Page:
Rushdie has been described as the man who "redrew the literary map of India." The enormous ambition required by a project of those dimensions is evident in the complex intermixture of themes in The Ground Beneath Her Feet. His vision of the human universe at the end of the twentieth century is one of chaos and instability verging on the edge of cataclysmic, even apocalyptic occurrences. Using the recent prevalence of major earthquakes as a sign of psychic disorder, Rushdie laces the narrative with literal, graphic descriptions of tremors rocking the deceptively placid surface plane upon which people unknowingly walk with confidence, leading toward a pervasive feeling of unease as the foundation structure of society is revealed as rotten and unstable.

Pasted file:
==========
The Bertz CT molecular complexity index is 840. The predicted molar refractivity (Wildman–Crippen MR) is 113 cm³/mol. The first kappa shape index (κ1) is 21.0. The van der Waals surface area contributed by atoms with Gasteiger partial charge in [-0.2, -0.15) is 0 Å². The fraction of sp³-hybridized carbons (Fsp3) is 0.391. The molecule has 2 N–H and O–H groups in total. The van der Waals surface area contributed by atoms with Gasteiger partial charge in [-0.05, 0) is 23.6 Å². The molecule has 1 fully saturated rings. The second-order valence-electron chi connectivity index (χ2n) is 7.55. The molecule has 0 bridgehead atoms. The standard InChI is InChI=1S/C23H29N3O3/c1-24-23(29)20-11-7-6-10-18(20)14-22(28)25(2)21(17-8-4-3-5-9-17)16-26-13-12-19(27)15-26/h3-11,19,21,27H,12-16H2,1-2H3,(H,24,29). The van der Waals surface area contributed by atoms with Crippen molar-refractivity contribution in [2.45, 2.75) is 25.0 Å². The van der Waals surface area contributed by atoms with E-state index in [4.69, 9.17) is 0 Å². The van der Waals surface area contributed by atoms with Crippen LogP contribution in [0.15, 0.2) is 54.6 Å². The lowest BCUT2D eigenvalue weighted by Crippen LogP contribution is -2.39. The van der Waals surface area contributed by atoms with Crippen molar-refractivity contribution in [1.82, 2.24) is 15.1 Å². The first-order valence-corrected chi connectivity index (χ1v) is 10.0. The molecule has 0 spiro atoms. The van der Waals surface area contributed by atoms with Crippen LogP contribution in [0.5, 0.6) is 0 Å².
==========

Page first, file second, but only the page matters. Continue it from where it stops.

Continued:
Significantly, Rushdie has described his ordeal during the darkest days of the fatwa as "terribly bewildering. I had to find my feet again," and explains that after this shattering of his life's frame, he "had to learn to fight back. I had to find the strength to get back to writing." In a classic sense, Rushdie wrote to control chaos, using art as a means of re-establishing the order of his life. Similarly, the protagonists of The Ground Beneath Her Feet, Cama, Aspara and Merchant, employ their artistic attributes in an effort to resist the terrestrial uncertainty of their lives, a task complicated by the freedom and the free forms of their chosen professions.
(The entire section is 2500 words.)
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